Learning to read the water is also important and there are times when stickbaits work the best for the type of fishing he enjoys. The first two things Rowcliffe looks at is depth of the water (how high or low it might be based on recent rains or snowmelt) and the water clarity itself.

If the water is clear, he likes to go when it is snowing or raining. It helps to diffuse the light under those clear conditions. He will use a smaller lure. This is also a time when colors are a bit more important, preferring to use more natural colors like green, green and black or something like Yo-Zuri’s Baby Brook or Brown Trout patterns.

“More important than lure color is the presentation of your bait,” Rowcliffe said. “Sure, I have some favorite colors when the water is stained blue, gold and black, black and blue, and black and silver for a variety of species, but the lure must look natural. It needs to appear to be an injured baitfish. Make sure your lure is working correctly. The current in any given stream can really influence how the lure will work. You have to adjust your retrieve accordingly.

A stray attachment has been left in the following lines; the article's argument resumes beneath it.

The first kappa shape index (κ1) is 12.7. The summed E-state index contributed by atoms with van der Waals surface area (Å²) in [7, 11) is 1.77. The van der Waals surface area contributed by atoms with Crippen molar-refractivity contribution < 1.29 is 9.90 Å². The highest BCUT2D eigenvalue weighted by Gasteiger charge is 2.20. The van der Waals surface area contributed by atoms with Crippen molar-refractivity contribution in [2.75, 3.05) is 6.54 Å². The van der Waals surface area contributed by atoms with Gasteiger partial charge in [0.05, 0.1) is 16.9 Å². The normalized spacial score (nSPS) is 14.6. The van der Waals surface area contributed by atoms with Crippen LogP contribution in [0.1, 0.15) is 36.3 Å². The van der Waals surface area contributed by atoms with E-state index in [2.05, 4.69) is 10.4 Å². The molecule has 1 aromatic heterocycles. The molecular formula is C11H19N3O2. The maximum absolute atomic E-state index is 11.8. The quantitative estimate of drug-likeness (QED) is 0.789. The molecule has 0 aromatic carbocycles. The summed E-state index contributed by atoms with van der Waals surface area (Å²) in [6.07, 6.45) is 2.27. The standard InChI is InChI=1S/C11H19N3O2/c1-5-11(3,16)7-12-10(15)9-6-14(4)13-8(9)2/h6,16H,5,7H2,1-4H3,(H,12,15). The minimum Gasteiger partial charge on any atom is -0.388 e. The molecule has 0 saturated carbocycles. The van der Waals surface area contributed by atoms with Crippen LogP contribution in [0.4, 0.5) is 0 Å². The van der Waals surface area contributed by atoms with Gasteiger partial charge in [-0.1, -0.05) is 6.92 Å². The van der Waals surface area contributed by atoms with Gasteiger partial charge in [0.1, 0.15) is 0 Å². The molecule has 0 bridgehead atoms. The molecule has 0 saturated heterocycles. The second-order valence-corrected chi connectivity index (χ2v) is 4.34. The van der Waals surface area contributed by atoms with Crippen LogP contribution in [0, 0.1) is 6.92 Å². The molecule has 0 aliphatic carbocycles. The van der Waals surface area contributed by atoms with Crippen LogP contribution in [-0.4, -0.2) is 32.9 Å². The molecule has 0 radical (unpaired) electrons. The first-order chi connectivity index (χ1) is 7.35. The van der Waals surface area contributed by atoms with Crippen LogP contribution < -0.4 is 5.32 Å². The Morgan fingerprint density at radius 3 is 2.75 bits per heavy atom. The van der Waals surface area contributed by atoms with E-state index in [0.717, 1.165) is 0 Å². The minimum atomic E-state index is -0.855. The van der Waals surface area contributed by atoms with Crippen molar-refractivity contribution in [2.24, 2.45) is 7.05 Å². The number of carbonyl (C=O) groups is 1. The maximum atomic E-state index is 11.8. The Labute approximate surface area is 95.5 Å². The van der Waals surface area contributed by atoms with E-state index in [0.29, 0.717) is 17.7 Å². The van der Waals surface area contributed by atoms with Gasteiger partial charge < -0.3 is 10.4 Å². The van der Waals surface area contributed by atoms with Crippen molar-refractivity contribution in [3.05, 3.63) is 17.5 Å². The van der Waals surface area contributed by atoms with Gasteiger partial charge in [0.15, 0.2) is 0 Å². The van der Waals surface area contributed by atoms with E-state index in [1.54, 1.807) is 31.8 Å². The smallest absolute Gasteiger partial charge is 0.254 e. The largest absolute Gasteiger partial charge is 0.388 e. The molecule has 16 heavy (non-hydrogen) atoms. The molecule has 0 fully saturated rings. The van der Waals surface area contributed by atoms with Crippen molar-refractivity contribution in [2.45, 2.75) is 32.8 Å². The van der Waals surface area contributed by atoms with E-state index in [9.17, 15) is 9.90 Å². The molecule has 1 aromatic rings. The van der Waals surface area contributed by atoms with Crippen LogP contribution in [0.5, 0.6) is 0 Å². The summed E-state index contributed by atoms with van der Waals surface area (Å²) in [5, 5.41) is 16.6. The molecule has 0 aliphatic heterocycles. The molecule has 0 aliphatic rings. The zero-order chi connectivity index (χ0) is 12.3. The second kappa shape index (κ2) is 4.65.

“I adjust my retrieve on every cast based on how it feels. You are trying to find that sweet spot. I can sometimes tell when I am going to get a hit by how the lure is working. Never fight against the current. Give your lure a few jerks to get it to the bottom and let it float up, again simulating an injured baitfish. You may need to mend your line a bit to allow you to be ready to set the hook should you get a hit.”

Bottom line is that experience on the water is the No. 1 way to increase your chances for catching fish with stickbaits. However, this will get you started. Get on the stick for something different.